Ikea's flat-packed shelters stabilize refugee camps

Photo: flickr.com/photos/oxfam/

The Syrian war has displaced more than 2 million citizens, and there are about 45 million refugees worldwide. The average time a refugee will spend in a refugee camp is 12 years, and the tents that many refugees live in are usually replaced every 6 months. Such a high rate of turnover, combined with the years average refugees spend living in the encampment, makes it easy to see that more stable and permanent living accommodations would be of great benefit to refugees and relief organizations. The Swedish design firm Ikea, through their work with various partners has developed a living structure that’s cheap, scalable, and lasts for 3 years.
The Refugee Housing Unit started designing temporary housing tailored for use in refugee camps in 2008. While their initial intentions were ambitious, the unit soon realized they lacked funding and access to humanitarian agencies that knew what was needed most when developing temporary refugee housing. So they partnered with the Ikea Foundation and The UN Refugee Agency to provide capital and insight needed to design temporary housing for the 21st century.
Ikea’s signature minimalistic design and tool-free assembly play a big part in the appeal of the new temporary shelter. The 188 square-foot shelter can be assembled in 4 hours, packs and ships in 1 flat box, has 2 power outlets, a light, and a USB charging port, all powered by a small solar panel on the shelter’s roof. Current refugee tents are void of interior lights and power outlets that make the upgrade to the new housing design even more favorable.
Ikea’s intentions are good, but there is still much work to be done before the shelter finds its way to refugee camps on a large scale. Replacing parts of pre-fab shelters can be costly and difficult, and the shelter has yet to prove its resistance to extreme weather conditions. Prototypes of Ikea’s new shelter are being tested at a refugee camp in Ethiopia where families who inhabit them play a direct roll in developments and changes made to the dwellings. You can find out more about the housing project and the shelter on the Ikea Foundation’s website.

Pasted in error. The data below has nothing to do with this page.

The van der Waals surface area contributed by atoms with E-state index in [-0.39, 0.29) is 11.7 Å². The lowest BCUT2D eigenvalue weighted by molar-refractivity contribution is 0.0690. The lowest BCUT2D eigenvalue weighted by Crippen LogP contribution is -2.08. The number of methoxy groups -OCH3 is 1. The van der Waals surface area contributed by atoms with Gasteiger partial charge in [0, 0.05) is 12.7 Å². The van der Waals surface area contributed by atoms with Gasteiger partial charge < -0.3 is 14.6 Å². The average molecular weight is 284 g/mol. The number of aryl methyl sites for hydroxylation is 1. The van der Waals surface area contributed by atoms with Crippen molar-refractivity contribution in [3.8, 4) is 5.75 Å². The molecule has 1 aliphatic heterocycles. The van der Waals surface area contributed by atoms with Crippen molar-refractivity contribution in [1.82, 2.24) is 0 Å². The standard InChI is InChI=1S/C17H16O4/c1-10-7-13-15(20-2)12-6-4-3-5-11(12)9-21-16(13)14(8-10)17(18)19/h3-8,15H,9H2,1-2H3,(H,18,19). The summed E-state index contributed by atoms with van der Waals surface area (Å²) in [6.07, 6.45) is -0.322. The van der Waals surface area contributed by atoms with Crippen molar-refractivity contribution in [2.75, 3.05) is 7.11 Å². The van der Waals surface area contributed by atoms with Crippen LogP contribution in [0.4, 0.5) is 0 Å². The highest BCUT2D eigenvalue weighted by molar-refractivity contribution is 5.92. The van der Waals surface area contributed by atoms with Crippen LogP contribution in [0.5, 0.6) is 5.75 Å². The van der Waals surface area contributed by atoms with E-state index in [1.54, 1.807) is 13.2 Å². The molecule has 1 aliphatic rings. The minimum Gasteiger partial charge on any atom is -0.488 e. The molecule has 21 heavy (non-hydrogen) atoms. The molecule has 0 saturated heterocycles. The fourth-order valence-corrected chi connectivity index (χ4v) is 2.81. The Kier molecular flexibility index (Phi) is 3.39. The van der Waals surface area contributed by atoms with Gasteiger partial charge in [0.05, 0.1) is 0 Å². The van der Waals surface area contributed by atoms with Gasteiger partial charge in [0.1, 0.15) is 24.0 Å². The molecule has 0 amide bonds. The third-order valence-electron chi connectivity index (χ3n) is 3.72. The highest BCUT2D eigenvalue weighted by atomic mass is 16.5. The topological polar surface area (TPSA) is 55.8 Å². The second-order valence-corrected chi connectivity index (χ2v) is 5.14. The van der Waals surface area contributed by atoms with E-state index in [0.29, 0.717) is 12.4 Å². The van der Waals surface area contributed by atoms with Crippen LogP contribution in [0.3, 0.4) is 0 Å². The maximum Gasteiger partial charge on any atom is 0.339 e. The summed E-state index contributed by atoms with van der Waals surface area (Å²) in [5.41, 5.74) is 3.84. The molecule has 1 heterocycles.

Did you get your free issue of the Intelligent Optimist?  Click here for a free download.

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Ikea's flat-packed shelters stabilize refugee camps

Photo: flickr.com/photos/oxfam/

The Syrian war has displaced more than 2 million citizens, and there are about 45 million refugees worldwide. The average time a refugee will spend in a refugee camp is 12 years, and the tents that many refugees live in are usually replaced every 6 months. Such a high rate of turnover, combined with the years average refugees spend living in the encampment, makes it easy to see that more stable and permanent living accommodations would be of great benefit to refugees and relief organizations. The Swedish design firm Ikea, through their work with various partners has developed a living structure that’s cheap, scalable, and lasts for 3 years.
The Refugee Housing Unit started designing temporary housing tailored for use in refugee camps in 2008. While their initial intentions were ambitious, the unit soon realized they lacked funding and access to humanitarian agencies that knew what was needed most when developing temporary refugee housing. So they partnered with the Ikea Foundation and The UN Refugee Agency to provide capital and insight needed to design temporary housing for the 21st century.
Ikea’s signature minimalistic design and tool-free assembly play a big part in the appeal of the new temporary shelter. The 188 square-foot shelter can be assembled in 4 hours, packs and ships in 1 flat box, has 2 power outlets, a light, and a USB charging port, all powered by a small solar panel on the shelter’s roof. Current refugee tents are void of interior lights and power outlets that make the upgrade to the new housing design even more favorable.
Ikea’s intentions are good, but there is still much work to be done before the shelter finds its way to refugee camps on a large scale. Replacing parts of pre-fab shelters can be costly and difficult, and the shelter has yet to prove its resistance to extreme weather conditions. Prototypes of Ikea’s new shelter are being tested at a refugee camp in Ethiopia where families who inhabit them play a direct roll in developments and changes made to the dwellings. You can find out more about the housing project and the shelter on the Ikea Foundation’s website.
Did you get your free issue of the Intelligent Optimist?  Click here for a free download.

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